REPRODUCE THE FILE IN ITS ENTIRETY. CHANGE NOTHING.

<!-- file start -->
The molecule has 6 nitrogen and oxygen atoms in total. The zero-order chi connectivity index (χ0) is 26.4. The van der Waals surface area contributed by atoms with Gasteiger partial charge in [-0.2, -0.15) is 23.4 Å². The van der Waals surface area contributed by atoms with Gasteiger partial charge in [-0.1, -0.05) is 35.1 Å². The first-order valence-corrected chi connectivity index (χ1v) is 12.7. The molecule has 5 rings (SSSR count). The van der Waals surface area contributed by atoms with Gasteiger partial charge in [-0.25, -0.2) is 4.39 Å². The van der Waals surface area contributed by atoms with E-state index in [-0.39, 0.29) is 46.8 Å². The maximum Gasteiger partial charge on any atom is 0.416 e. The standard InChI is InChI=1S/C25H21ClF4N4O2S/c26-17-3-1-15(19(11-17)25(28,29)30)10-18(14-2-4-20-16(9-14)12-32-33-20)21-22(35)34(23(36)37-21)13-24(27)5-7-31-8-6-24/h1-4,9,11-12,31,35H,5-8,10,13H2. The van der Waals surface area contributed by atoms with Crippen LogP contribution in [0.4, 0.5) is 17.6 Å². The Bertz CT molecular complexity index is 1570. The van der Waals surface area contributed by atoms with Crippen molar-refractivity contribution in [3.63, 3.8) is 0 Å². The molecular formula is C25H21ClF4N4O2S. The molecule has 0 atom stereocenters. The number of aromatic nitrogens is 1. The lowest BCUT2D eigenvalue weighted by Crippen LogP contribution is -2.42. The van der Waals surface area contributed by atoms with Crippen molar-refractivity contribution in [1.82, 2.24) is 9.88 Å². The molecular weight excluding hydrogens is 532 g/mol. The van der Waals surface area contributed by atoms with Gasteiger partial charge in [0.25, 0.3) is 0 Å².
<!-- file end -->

The molecule has 6 nitrogen and oxygen atoms in total. The zero-order chi connectivity index (χ0) is 26.4. The van der Waals surface area contributed by atoms with Gasteiger partial charge in [-0.2, -0.15) is 23.4 Å². The van der Waals surface area contributed by atoms with Gasteiger partial charge in [-0.1, -0.05) is 35.1 Å². The first-order valence-corrected chi connectivity index (χ1v) is 12.7. The molecule has 5 rings (SSSR count). The van der Waals surface area contributed by atoms with Gasteiger partial charge in [-0.25, -0.2) is 4.39 Å². The van der Waals surface area contributed by atoms with E-state index in [-0.39, 0.29) is 46.8 Å². The maximum Gasteiger partial charge on any atom is 0.416 e. The standard InChI is InChI=1S/C25H21ClF4N4O2S/c26-17-3-1-15(19(11-17)25(28,29)30)10-18(14-2-4-20-16(9-14)12-32-33-20)21-22(35)34(23(36)37-21)13-24(27)5-7-31-8-6-24/h1-4,9,11-12,31,35H,5-8,10,13H2. The van der Waals surface area contributed by atoms with Crippen LogP contribution in [0.4, 0.5) is 17.6 Å². The Bertz CT molecular complexity index is 1570. The van der Waals surface area contributed by atoms with Crippen molar-refractivity contribution in [3.63, 3.8) is 0 Å². The molecular formula is C25H21ClF4N4O2S. The molecule has 0 atom stereocenters. The number of aromatic nitrogens is 1. The lowest BCUT2D eigenvalue weighted by Crippen LogP contribution is -2.42. The van der Waals surface area contributed by atoms with Crippen molar-refractivity contribution in [1.82, 2.24) is 9.88 Å². The molecular weight excluding hydrogens is 532 g/mol. The van der Waals surface area contributed by atoms with Gasteiger partial charge in [0.25, 0.3) is 0 Å².